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The Semiconductor Boom Is Back


The Semiconductor sector has been on a tear lately and easily one of the best performing sectors in the equities market so far this year. The enduring performance by the sector has come as a surprise to many experts who have been predicting a slowdown after several years of outstanding growth.

According to numerical navel gazers, Gartner Inc., the semiconductor market grew an impressive 13.4 percent Y/Y in 2018, nearly doubling the firm’s earlier forecast of 7.5 percent.

Worldwide semiconductor revenue totaled $476.7 billion with vendors recording gains in both unit sales and ASP (Average Selling Prices). The memory market was once again a standout performer with the industry accounting for 34.8 percent of total semiconductor revenues after posting a blistering growth clip of 27.2 percent—the fastest in the semis sector thanks to a booming DRAM market.

Semis outlook

Gartner expects good long-term growth for the sector with CAGR of 5.1 percent for 2017-2022, nearly double the CAGR of 2.6 percent for 2011-2016. The firm, however, has forecast rather weak revenue growth of 2.6 percent in 2019 followed by 8 percent in 2020 then negative growth in 2021.

Research firm, VLSI, has predicted the memory sector to lead the slowdown with analog, power, logic and other non-memory sectors expected to remain in positive territory in the current year.

The firm expects revenue to slow down in the first half of the year but to increase ?4 percent during the second half of the year for a total year-over-year decline of 2.7 percent. Semiconductor equipment sales are expected to record a sharp drop from 14% in 2018 to -10 percent in the current year.

The global semiconductor industry is highly cyclical and goes through alternating boom and bust cycles that can last several years. According to most analysts, we are now at the tail-end of the expansion cycle before lean times take over. It’s important to, however, note that predictions for the sector have been off by wide margin in the past, and the market clearly seems to think that the bull market still has legs to run.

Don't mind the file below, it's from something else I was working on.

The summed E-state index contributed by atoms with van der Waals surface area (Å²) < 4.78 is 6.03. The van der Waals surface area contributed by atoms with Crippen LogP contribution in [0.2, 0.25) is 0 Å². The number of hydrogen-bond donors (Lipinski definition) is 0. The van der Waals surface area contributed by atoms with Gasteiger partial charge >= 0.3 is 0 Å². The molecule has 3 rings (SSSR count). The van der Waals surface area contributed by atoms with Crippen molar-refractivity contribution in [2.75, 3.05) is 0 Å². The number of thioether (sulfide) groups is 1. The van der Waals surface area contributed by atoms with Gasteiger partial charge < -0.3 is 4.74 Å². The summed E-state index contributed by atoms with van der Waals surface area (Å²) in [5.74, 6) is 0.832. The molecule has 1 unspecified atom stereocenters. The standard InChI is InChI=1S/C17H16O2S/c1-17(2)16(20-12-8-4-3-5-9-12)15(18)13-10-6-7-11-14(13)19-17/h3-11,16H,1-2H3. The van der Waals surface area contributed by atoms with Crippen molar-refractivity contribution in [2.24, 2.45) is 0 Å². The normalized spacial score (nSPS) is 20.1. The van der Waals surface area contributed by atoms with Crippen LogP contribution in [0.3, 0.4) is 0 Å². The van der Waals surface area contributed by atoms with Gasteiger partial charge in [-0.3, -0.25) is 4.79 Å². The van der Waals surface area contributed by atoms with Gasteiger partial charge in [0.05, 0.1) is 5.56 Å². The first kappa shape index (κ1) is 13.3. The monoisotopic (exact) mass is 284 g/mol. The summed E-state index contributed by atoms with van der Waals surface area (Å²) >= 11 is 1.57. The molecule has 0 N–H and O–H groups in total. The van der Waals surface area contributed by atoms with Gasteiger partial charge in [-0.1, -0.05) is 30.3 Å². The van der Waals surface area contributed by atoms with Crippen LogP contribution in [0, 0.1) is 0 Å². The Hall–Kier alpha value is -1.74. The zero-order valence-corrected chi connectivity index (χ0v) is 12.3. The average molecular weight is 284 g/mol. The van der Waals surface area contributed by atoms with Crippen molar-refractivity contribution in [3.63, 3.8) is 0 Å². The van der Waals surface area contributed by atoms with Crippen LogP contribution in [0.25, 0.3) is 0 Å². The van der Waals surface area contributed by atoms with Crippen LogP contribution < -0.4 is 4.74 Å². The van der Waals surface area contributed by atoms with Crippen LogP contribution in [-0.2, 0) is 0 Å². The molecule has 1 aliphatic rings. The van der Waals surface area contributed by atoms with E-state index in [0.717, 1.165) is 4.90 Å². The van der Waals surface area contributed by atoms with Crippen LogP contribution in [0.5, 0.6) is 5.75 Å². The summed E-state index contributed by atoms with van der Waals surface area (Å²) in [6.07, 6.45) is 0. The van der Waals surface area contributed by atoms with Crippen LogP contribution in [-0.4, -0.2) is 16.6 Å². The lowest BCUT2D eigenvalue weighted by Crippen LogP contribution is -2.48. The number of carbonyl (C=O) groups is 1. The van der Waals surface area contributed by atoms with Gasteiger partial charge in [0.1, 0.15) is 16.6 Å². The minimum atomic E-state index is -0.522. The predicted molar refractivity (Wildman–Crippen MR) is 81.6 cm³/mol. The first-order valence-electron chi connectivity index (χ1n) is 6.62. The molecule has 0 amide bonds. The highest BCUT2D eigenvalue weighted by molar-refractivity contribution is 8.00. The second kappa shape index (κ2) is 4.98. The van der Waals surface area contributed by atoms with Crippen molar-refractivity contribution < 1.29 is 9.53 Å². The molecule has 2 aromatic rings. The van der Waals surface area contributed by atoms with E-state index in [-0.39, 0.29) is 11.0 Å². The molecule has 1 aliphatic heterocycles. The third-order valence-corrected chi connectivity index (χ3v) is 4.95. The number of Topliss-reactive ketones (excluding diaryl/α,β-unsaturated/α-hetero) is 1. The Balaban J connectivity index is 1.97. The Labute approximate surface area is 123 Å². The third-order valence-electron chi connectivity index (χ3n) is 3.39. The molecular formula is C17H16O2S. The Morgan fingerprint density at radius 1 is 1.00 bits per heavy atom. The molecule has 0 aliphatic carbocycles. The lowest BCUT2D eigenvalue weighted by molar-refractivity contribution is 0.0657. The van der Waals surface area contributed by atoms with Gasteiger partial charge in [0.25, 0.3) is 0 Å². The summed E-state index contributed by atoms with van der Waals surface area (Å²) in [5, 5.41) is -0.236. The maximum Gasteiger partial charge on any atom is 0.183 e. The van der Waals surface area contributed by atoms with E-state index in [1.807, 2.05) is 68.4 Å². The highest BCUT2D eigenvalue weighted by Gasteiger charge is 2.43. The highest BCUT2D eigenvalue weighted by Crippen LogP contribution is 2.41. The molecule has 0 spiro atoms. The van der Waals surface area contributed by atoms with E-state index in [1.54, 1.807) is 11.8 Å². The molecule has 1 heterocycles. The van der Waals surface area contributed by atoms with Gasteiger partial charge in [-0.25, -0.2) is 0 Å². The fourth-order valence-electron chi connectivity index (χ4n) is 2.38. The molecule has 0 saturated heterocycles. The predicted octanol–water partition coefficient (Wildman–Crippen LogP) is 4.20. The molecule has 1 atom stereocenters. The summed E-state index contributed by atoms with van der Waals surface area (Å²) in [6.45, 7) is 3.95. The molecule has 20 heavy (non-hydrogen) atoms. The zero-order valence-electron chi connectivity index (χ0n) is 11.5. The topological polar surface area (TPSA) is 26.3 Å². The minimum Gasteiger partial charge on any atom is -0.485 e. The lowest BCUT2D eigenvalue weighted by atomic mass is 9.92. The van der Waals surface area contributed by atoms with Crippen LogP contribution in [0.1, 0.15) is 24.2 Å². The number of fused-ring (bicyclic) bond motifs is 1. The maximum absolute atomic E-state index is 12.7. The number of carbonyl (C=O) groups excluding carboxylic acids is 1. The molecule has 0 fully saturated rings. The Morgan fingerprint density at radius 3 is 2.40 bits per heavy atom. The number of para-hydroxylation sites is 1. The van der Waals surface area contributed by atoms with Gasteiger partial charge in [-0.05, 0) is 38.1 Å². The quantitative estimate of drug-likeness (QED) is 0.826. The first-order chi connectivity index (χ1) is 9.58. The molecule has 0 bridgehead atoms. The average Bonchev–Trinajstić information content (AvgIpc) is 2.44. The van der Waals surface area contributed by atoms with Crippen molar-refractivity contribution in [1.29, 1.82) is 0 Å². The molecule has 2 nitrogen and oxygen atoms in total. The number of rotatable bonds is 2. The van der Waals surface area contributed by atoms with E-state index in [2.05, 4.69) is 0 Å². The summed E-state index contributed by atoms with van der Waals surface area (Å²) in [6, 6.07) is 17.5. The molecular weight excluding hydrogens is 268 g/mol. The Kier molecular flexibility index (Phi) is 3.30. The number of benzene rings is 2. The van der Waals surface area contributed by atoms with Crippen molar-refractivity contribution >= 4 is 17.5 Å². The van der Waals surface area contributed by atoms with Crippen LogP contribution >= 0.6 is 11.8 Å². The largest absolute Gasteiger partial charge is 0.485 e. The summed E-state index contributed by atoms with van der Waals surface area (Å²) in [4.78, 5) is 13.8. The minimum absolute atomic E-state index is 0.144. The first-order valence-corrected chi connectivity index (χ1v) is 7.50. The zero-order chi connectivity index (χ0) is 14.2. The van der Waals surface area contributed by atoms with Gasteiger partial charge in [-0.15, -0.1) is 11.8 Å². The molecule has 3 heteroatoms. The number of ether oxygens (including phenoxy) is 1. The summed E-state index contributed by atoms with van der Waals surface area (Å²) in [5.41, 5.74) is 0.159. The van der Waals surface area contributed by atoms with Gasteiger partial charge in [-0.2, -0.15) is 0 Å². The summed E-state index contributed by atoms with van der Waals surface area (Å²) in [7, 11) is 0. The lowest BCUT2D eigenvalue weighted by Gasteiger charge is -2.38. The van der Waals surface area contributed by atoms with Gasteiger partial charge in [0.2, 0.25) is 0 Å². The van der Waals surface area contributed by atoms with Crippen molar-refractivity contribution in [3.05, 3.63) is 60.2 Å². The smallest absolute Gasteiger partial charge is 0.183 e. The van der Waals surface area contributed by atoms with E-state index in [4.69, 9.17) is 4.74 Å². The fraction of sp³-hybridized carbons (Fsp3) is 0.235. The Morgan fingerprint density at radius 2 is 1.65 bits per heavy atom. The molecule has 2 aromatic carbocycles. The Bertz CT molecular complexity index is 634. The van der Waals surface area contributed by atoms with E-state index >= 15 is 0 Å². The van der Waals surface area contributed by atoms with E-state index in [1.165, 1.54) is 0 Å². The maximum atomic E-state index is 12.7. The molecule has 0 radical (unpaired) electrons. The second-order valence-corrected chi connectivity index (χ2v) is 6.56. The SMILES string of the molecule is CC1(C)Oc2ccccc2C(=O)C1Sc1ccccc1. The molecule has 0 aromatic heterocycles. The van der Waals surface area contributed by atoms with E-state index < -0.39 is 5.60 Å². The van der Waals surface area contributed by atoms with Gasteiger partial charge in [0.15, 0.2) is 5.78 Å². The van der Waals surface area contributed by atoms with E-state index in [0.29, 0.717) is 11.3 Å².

One way to harness this horse is simply to invest in individual stocks.

The semiconductor industry is highly complex and specialized, with chip production resembling a giant gourmet restaurant kitchen where each chef handles a particular specialty. Broadly speaking, the industry falls under four product categories:

1. Integrated Circuits-- ICs are the largest component of the semiconductor market, accounting for roughly 80 percent of total industry revenue. ICs are produced in huge batches and are used for routine processing tasks. ICs are a low-margin commodity market largely dominated by Asian companies.

2. Microprocessors--commonly known as central processing units (CPUs), microprocessors are the engines that perform basic logic tasks in electronic devices. Intel (NASDAQ:INTC), the world's second largest semiconductor company, is by far the biggest CPU manufacturer with a market share north of 90%. Applied Micro Devices (NASDAQ:AMD) though has lately been clawing back some share from Intel.

3. Memory--memory chips are used as temporary data storehouses that communicate with a device's brain(CPU). The memory industry has undergone heavy consolidation over the past decade and only a few key players now remain. Samsung Inc.(OTC:SSNLF), the world's largest semiconductor company, is the leader in the space. Other heavyweights include SK Hynix (OTC:HXSCF), Micron (NASDAQ:MU), Toshiba Corp.(OTC:TOSBF) and Western Digital (NASDAQ:WDC). The memory boom of 2016-2018 was largely responsible for the impressive performance by the industry. Related: Can Trump Make Space Great Again?